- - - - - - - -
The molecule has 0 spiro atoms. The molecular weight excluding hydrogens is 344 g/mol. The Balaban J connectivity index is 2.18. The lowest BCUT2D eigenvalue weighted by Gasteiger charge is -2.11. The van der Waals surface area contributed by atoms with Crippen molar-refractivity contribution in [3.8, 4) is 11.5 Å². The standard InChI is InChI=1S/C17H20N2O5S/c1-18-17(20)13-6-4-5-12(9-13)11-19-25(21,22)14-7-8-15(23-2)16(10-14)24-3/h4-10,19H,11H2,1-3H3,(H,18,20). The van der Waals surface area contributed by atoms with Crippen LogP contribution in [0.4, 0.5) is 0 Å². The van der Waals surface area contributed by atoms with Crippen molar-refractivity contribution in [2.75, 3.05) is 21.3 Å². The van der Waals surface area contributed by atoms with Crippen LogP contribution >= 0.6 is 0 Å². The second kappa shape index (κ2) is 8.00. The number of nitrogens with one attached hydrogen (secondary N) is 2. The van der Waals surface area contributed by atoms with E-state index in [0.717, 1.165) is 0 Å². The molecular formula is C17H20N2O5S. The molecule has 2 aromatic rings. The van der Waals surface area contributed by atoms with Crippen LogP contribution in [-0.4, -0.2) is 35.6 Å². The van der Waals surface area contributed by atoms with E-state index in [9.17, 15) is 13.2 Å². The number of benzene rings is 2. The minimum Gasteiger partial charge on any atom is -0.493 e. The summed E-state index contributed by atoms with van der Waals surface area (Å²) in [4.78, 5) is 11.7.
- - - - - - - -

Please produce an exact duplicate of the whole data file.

The molecule has 0 spiro atoms. The molecular weight excluding hydrogens is 344 g/mol. The Balaban J connectivity index is 2.18. The lowest BCUT2D eigenvalue weighted by Gasteiger charge is -2.11. The van der Waals surface area contributed by atoms with Crippen molar-refractivity contribution in [3.8, 4) is 11.5 Å². The standard InChI is InChI=1S/C17H20N2O5S/c1-18-17(20)13-6-4-5-12(9-13)11-19-25(21,22)14-7-8-15(23-2)16(10-14)24-3/h4-10,19H,11H2,1-3H3,(H,18,20). The van der Waals surface area contributed by atoms with Crippen LogP contribution in [0.4, 0.5) is 0 Å². The van der Waals surface area contributed by atoms with Crippen molar-refractivity contribution in [2.75, 3.05) is 21.3 Å². The van der Waals surface area contributed by atoms with Crippen LogP contribution >= 0.6 is 0 Å². The second kappa shape index (κ2) is 8.00. The number of nitrogens with one attached hydrogen (secondary N) is 2. The van der Waals surface area contributed by atoms with E-state index in [0.717, 1.165) is 0 Å². The molecular formula is C17H20N2O5S. The molecule has 2 aromatic rings. The van der Waals surface area contributed by atoms with Crippen LogP contribution in [-0.4, -0.2) is 35.6 Å². The van der Waals surface area contributed by atoms with E-state index in [9.17, 15) is 13.2 Å². The number of benzene rings is 2. The minimum Gasteiger partial charge on any atom is -0.493 e. The summed E-state index contributed by atoms with van der Waals surface area (Å²) in [4.78, 5) is 11.7.